Venezuelan gov't: Inmates' human rights are respected as never before
Venezuela's minister of penitentiary affairs noted that the Government is taking full responsibility and claimed that the opposition cannot claim the moral high ground in telling the Government what to do. She also stressed, "They (dissenters) want to dismiss the substantial progress made in the transformation of prisons and in disarming inmates"
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The official rejected criticism by opposition leaders, who called for her resignation. Valera said that under the leadership of President Hugo Chávez the human rights of inmates and their relatives are respected as never before.
"We have always faced our responsibilities," the minister said, adding that she was upset by the fact that the opposition beat their breasts claiming they cared about the casualties of the Uribana prison riot.
She stressed that the Government is taking full responsibility and claimed that the opposition cannot claim the moral high ground in telling the Government what to do. "As always, we are here in the worst circumstances; we are facing a very difficult situation," Varela remarked.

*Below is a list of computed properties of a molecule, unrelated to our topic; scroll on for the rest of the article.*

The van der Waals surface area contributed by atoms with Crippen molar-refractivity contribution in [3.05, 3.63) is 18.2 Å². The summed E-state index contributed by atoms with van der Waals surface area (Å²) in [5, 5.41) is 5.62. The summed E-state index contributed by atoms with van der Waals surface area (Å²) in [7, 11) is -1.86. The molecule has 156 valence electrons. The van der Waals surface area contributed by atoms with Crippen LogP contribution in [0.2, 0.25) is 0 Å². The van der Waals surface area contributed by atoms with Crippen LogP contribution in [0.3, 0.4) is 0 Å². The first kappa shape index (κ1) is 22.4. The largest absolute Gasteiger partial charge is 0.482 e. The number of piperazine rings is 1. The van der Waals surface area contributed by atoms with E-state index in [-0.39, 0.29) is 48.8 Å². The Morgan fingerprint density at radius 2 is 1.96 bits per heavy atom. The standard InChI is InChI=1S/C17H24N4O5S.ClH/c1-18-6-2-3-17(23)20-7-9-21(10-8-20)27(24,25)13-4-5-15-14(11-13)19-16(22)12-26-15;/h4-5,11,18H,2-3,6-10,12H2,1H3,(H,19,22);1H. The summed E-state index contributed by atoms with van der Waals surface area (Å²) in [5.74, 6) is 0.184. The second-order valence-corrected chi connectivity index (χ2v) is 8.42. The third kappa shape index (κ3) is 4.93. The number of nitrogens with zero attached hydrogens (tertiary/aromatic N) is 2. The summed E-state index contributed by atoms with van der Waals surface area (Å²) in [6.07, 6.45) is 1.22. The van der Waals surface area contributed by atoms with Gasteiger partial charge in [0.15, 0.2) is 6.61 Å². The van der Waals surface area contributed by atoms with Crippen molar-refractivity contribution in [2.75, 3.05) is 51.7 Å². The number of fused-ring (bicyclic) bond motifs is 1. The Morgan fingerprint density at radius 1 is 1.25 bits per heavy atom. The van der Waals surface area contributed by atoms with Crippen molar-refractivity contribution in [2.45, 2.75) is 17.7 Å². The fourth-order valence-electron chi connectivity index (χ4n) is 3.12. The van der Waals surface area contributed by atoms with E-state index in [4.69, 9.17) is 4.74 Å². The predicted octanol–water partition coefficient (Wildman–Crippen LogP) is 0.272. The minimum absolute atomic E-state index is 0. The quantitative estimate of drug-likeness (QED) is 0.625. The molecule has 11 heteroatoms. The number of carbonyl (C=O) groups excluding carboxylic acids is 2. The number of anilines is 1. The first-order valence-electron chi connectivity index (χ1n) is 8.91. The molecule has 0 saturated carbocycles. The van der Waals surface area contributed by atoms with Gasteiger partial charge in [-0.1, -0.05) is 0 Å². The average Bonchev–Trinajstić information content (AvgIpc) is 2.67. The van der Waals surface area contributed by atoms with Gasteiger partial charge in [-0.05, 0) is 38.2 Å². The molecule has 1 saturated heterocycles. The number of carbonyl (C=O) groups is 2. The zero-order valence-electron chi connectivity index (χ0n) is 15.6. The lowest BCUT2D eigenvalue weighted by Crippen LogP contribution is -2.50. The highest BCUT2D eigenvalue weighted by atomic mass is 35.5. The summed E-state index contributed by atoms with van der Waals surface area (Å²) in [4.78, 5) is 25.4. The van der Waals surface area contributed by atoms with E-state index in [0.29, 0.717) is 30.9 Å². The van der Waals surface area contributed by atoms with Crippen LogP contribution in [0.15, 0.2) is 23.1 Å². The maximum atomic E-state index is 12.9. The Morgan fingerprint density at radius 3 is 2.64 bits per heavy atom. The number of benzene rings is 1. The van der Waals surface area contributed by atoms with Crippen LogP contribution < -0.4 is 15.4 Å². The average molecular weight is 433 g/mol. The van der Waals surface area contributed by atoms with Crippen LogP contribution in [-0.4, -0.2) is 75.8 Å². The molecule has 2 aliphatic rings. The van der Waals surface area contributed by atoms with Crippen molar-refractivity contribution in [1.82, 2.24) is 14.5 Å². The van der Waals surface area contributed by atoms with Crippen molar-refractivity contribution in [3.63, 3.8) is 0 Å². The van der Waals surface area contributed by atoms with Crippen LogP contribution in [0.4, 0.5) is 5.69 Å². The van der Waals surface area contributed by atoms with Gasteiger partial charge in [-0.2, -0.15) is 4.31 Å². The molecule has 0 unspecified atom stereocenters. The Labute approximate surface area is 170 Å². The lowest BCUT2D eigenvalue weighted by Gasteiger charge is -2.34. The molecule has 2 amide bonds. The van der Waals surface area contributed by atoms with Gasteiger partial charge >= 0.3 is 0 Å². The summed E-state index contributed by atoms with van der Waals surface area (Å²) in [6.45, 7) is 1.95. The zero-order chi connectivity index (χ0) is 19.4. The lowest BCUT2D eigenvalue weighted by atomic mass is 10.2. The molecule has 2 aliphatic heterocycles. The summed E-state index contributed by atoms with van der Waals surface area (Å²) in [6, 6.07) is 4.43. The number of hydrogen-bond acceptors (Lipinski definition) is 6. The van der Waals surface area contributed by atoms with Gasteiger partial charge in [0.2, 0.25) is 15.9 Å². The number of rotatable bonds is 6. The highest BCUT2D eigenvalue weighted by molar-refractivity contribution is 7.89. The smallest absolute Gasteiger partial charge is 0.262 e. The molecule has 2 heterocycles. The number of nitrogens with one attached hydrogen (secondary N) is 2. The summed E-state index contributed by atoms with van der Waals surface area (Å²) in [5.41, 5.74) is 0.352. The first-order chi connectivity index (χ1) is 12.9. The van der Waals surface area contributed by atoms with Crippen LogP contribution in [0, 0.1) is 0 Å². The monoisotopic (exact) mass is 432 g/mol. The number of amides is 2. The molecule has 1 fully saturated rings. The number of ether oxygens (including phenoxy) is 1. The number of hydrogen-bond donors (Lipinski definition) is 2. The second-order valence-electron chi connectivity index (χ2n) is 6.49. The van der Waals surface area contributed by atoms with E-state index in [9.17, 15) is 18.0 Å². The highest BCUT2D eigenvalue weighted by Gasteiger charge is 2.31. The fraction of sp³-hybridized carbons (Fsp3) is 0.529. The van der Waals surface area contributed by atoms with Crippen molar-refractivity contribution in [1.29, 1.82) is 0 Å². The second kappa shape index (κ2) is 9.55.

The minister pointed out that not all Venezuelan jails are going through a difficult situation. "They (dissenters) want to dismiss the substantial progress made in the transformation of prisons and in disarming inmates."
Translated by Jhean Cabrera
President Nicolás Maduro is not only the heir to the throne, but also to an economic crisis which demanded urgent measures to rectify the course. The crisis showed up in two aspects: a 50% inflation estimate, and shortage of staples ranging between 70% and 98%. These issues might hit the President's poor popularity; considering his feeble electoral victory of 1% over his challenger.